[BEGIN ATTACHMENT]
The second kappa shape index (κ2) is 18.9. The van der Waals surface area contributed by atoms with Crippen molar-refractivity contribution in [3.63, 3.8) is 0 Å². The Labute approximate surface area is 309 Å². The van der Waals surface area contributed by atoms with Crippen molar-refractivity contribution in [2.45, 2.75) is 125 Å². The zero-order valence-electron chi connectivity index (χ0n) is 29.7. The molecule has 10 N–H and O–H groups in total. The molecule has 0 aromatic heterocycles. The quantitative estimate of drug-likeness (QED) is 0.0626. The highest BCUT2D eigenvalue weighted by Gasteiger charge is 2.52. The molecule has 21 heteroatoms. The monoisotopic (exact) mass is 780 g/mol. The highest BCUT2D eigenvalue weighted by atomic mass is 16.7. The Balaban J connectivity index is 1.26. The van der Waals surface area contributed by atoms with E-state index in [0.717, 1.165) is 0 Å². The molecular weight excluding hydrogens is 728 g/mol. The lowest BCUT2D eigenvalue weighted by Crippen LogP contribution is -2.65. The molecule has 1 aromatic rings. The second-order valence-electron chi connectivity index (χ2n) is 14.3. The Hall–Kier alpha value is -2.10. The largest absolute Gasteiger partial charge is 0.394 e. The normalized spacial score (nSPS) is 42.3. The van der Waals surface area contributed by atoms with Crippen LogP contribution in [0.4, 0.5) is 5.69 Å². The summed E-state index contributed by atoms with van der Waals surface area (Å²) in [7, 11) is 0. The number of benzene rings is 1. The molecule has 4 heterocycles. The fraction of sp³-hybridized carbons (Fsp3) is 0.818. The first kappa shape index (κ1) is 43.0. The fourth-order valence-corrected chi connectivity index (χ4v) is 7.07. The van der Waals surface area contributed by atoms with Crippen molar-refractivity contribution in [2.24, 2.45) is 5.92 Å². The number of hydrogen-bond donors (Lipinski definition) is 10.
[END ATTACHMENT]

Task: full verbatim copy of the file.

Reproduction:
The second kappa shape index (κ2) is 18.9. The van der Waals surface area contributed by atoms with Crippen molar-refractivity contribution in [3.63, 3.8) is 0 Å². The Labute approximate surface area is 309 Å². The van der Waals surface area contributed by atoms with Crippen molar-refractivity contribution in [2.45, 2.75) is 125 Å². The zero-order valence-electron chi connectivity index (χ0n) is 29.7. The molecule has 10 N–H and O–H groups in total. The molecule has 0 aromatic heterocycles. The quantitative estimate of drug-likeness (QED) is 0.0626. The highest BCUT2D eigenvalue weighted by Gasteiger charge is 2.52. The molecule has 21 heteroatoms. The monoisotopic (exact) mass is 780 g/mol. The highest BCUT2D eigenvalue weighted by atomic mass is 16.7. The Balaban J connectivity index is 1.26. The van der Waals surface area contributed by atoms with E-state index in [0.717, 1.165) is 0 Å². The molecular weight excluding hydrogens is 728 g/mol. The lowest BCUT2D eigenvalue weighted by Crippen LogP contribution is -2.65. The molecule has 1 aromatic rings. The second-order valence-electron chi connectivity index (χ2n) is 14.3. The Hall–Kier alpha value is -2.10. The largest absolute Gasteiger partial charge is 0.394 e. The normalized spacial score (nSPS) is 42.3. The van der Waals surface area contributed by atoms with Crippen LogP contribution in [0.4, 0.5) is 5.69 Å². The summed E-state index contributed by atoms with van der Waals surface area (Å²) in [7, 11) is 0. The number of benzene rings is 1. The molecule has 4 heterocycles. The fraction of sp³-hybridized carbons (Fsp3) is 0.818. The first kappa shape index (κ1) is 43.0. The fourth-order valence-corrected chi connectivity index (χ4v) is 7.07. The van der Waals surface area contributed by atoms with Crippen molar-refractivity contribution in [2.24, 2.45) is 5.92 Å². The number of hydrogen-bond donors (Lipinski definition) is 10.